NC Organization Helps Save Ducks In Trinidad

Jan 31, 2013

Bahama Pintail Duck
Credit Snowman radio via Flickr, Creative commons

In 2009, Sylvan Heights Bird Park received a call from the US Embassy in Trinidad, asking them to help restore two species of nearly-extinct native ducks, the White-Faced Whistling Duck and the Bahama Pintail. Four years later, they are celebrating the successful introduction of individuals of both species back into Trinidad, a promising sign for the health of native populations.

Sylvan Heights Bird Park is located in Scotland Neck, North Carolina and is a non-profit organization that educates the public about the conservation and research of waterfowl and wetland habitats around the world. They raise birds and release them into the wild through a breeding-and-release program on site. To assist with the restoration of the two Trinidad duck species, Sylvan Heights partnered with the Point-a-Pierre Wildfowl Trust in South Trinidad, an organization that focuses on the conservation of Trinidad’s native waterfowl.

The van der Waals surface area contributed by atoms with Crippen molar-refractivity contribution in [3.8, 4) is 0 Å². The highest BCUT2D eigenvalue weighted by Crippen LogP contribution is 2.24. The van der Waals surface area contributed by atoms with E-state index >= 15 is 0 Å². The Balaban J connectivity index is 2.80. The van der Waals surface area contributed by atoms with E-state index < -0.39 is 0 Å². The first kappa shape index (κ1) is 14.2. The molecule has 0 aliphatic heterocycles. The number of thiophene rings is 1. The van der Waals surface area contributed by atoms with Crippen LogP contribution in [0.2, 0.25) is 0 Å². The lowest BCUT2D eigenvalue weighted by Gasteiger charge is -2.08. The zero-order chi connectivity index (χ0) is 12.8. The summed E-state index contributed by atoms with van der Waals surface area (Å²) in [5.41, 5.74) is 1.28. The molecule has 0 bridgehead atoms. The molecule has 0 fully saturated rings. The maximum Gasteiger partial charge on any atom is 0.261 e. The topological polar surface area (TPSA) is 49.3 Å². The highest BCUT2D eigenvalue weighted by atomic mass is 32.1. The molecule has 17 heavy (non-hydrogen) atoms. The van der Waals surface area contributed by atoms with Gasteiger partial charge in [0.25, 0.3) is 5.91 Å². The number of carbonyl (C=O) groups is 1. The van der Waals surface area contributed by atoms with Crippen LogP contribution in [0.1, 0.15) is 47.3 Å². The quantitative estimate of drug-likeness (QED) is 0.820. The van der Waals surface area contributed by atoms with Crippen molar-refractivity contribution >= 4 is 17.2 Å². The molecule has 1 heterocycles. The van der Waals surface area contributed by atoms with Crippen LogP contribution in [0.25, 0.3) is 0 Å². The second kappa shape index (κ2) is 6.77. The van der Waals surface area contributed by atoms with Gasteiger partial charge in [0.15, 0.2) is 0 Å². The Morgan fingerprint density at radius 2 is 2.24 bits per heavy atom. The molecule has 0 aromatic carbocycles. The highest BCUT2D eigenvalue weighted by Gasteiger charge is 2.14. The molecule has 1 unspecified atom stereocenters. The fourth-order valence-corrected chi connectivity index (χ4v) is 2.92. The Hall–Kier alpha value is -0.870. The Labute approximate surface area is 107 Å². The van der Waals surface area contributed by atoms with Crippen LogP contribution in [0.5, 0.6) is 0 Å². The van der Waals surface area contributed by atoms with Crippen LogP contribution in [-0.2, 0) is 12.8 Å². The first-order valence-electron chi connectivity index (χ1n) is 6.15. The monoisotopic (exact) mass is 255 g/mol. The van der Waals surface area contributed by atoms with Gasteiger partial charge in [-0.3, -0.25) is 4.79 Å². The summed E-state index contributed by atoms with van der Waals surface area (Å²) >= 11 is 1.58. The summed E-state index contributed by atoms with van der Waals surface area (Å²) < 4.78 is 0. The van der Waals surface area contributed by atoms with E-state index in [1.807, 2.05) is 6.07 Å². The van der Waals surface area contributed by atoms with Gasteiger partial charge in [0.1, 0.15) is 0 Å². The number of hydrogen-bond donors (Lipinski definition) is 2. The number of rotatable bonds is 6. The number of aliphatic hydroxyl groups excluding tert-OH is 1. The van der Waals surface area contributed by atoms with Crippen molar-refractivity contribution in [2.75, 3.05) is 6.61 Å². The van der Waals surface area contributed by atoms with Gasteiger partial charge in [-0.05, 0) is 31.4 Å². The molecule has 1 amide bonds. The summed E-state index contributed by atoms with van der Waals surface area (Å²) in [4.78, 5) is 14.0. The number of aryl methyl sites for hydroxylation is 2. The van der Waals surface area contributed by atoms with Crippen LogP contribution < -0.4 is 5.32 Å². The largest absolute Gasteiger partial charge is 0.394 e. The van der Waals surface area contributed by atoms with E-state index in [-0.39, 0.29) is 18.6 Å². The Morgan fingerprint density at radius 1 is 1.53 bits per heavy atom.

The first step they took was to hatch 12 ducks of each species in their Avian Breeding Center.  When the birds were mature enough, Sylvan Heights Executive Director Mike Lubbock personally transported the birds to Trinidad, where they were introduced into a protected area at Point-a-Pierre.  Point-a-Pierre will use the ducks to boost wild populations in Trinidad’s wetlands.

"This is why we do what we do here at Sylvan Heights," said Lubbock. "When our birds are able to contribute to the health of the wild population, our mission is complete."

Sylvan Heights created this video about their experience raising the ducks and transporting them to Trinidad.

Lubbock, who is internationally renowned for his expertise in waterfowl propagation, will continue to advise Pointe-a-Pierre on best practices for breeding and rearing the two species. "We're absolutely thrilled to have these birds here," said Molly Gaskin, president of the Point-a-Pierre Wildfowl Trust. “ If all goes as planned, these birds will again be as plentiful in Trinidad as they once were."